"We are very happy with the new platform and its functionality, performance and benefits delivered to date. We believe we have had a successful project delivery and are now working on future functionality to improve both member experience and operational efficiency," Dickie said.

Additionally she said NZCU South, centred in the South Island, is not considering a transfer of engagements with the Auckland-based Aotearoa. Earle said he was unable to comment on who Aotearoa might be in discussions with.

In its June year NZCU South lost $923,000 versus a profit of $461,000 the previous year. Total assets fell to $131 million from $137 million.

'A valuable role'

Meanwhile, Lee said credit unions play "a really valuable role" in the NZ banking sector fulfilling a much needed service for their members. 

"It would be nice to focus on some of this great work our members do day-in and day out," said Lee.

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Would be nice to know the actual customer numbers and assets of the credit unions using oracle and those using other systems of COOP stats of 190,000 members and $1.7 billion in assets or is it confidential?


First Credit Union by itself is over 40% of the entire credit union industry in NZ - being asset size and member numbers- so use that calculation as a base. Take away West force CU as well and Coop Money has probably only half of the CU market. You also need to take the breathless PR releases from Coop Money with a pinch of salt - they occasionally add in hundreds of others ATM's as part of them (I think they only 70 of their own??) and also add in building society assets at times.


was expected to cost about $4.5 million but is likely to cost in the vicinity of $12 million
Whilst, as you say this is common with IT projects, it's more than we would have liked but nowhere near like some of the other IT projects in the news...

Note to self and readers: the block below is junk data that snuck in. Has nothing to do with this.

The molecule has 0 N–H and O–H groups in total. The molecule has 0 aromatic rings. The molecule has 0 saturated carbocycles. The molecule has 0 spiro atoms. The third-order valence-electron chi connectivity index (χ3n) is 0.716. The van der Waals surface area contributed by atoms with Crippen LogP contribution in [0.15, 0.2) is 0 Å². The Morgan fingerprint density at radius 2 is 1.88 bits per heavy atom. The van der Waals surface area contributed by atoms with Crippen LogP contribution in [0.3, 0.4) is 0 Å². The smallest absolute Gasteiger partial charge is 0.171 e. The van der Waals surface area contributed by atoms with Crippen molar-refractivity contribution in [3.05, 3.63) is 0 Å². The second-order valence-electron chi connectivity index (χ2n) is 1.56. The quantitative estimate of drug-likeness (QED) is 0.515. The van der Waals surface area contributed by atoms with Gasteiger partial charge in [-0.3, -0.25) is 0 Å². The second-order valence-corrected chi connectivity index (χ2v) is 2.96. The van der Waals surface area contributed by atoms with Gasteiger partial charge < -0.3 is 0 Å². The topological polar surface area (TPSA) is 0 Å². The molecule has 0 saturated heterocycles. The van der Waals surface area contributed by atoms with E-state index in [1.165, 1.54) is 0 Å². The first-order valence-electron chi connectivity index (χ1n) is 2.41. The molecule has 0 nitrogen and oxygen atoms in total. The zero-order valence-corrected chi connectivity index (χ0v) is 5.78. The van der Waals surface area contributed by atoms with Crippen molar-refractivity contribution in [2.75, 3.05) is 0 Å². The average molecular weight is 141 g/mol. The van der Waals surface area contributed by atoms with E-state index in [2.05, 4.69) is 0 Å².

stop the project and start again!


Clearly the project was a disaster from the beginning - and as always confirmed when a press release is ssuued midstream announcing the departure of Henry Lynch an "innovative and visionary CEO" (Can't remember who said it, but once your CEO starts having "visions", send him/her to a doctor!). First Credit Union was their biggest customer but went elsewhere - and they continued to purchase Oracle. The second biggest customer, NZCU South is nowhere near the size of First. NZCU Baywide have only 20K members or so - so on a system based on revenue via transaction the coop Directors were negligent to continue. It is only a matter of time before the Coop Money Directors will need to publicly answer and pay for what they have done.

It would be good to investigate what thought and processes the NZCU credit unions put into choosing the Oracle system, how it was was assessed and what business cases each NZCU credit union carried out to proceed. If the NZCU credit unions did not do this then their directors will also need to be held account for the over runs.

Looks like a claim on the insurers for Director liability will be on the cards....


I think you will find all of the little credit unions merely followed what Co-op Money told them. There would have been very little investigation of their own and would have been told basically there was no choice cos Co-op money had to do it so they had to contribute.